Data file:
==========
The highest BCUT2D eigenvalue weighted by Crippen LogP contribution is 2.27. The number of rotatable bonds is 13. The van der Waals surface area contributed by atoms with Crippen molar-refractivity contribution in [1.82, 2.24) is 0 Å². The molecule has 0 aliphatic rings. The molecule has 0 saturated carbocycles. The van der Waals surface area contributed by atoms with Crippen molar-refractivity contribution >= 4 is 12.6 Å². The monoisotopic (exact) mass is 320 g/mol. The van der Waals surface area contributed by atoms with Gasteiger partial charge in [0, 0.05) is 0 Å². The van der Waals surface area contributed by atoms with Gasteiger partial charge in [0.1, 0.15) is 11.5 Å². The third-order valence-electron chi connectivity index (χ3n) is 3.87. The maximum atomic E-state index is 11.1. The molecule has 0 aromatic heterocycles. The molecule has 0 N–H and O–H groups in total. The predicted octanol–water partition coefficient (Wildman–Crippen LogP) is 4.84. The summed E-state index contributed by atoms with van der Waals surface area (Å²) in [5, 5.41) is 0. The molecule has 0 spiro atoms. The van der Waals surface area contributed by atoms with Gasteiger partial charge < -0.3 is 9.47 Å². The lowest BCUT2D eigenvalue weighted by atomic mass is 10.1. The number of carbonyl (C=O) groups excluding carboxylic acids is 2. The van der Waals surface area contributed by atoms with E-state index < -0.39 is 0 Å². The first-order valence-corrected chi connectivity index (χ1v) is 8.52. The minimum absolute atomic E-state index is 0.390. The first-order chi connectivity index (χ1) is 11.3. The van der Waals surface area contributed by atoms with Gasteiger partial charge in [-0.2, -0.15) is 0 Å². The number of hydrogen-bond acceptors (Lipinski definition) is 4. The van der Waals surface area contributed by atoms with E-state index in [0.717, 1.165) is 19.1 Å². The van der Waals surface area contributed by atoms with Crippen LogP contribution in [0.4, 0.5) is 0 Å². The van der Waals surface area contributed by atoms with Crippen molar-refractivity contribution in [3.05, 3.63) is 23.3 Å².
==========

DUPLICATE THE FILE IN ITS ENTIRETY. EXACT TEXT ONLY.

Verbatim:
The highest BCUT2D eigenvalue weighted by Crippen LogP contribution is 2.27. The number of rotatable bonds is 13. The van der Waals surface area contributed by atoms with Crippen molar-refractivity contribution in [1.82, 2.24) is 0 Å². The molecule has 0 aliphatic rings. The molecule has 0 saturated carbocycles. The van der Waals surface area contributed by atoms with Crippen molar-refractivity contribution >= 4 is 12.6 Å². The monoisotopic (exact) mass is 320 g/mol. The van der Waals surface area contributed by atoms with Gasteiger partial charge in [0, 0.05) is 0 Å². The van der Waals surface area contributed by atoms with Gasteiger partial charge in [0.1, 0.15) is 11.5 Å². The third-order valence-electron chi connectivity index (χ3n) is 3.87. The maximum atomic E-state index is 11.1. The molecule has 0 aromatic heterocycles. The molecule has 0 N–H and O–H groups in total. The predicted octanol–water partition coefficient (Wildman–Crippen LogP) is 4.84. The summed E-state index contributed by atoms with van der Waals surface area (Å²) in [5, 5.41) is 0. The molecule has 0 spiro atoms. The van der Waals surface area contributed by atoms with Gasteiger partial charge < -0.3 is 9.47 Å². The lowest BCUT2D eigenvalue weighted by atomic mass is 10.1. The number of carbonyl (C=O) groups excluding carboxylic acids is 2. The van der Waals surface area contributed by atoms with E-state index < -0.39 is 0 Å². The first-order valence-corrected chi connectivity index (χ1v) is 8.52. The minimum absolute atomic E-state index is 0.390. The first-order chi connectivity index (χ1) is 11.3. The van der Waals surface area contributed by atoms with Gasteiger partial charge in [-0.2, -0.15) is 0 Å². The number of hydrogen-bond acceptors (Lipinski definition) is 4. The van der Waals surface area contributed by atoms with E-state index in [0.717, 1.165) is 19.1 Å². The van der Waals surface area contributed by atoms with Crippen LogP contribution in [0.4, 0.5) is 0 Å². The van der Waals surface area contributed by atoms with Crippen molar-refractivity contribution in [3.05, 3.63) is 23.3 Å².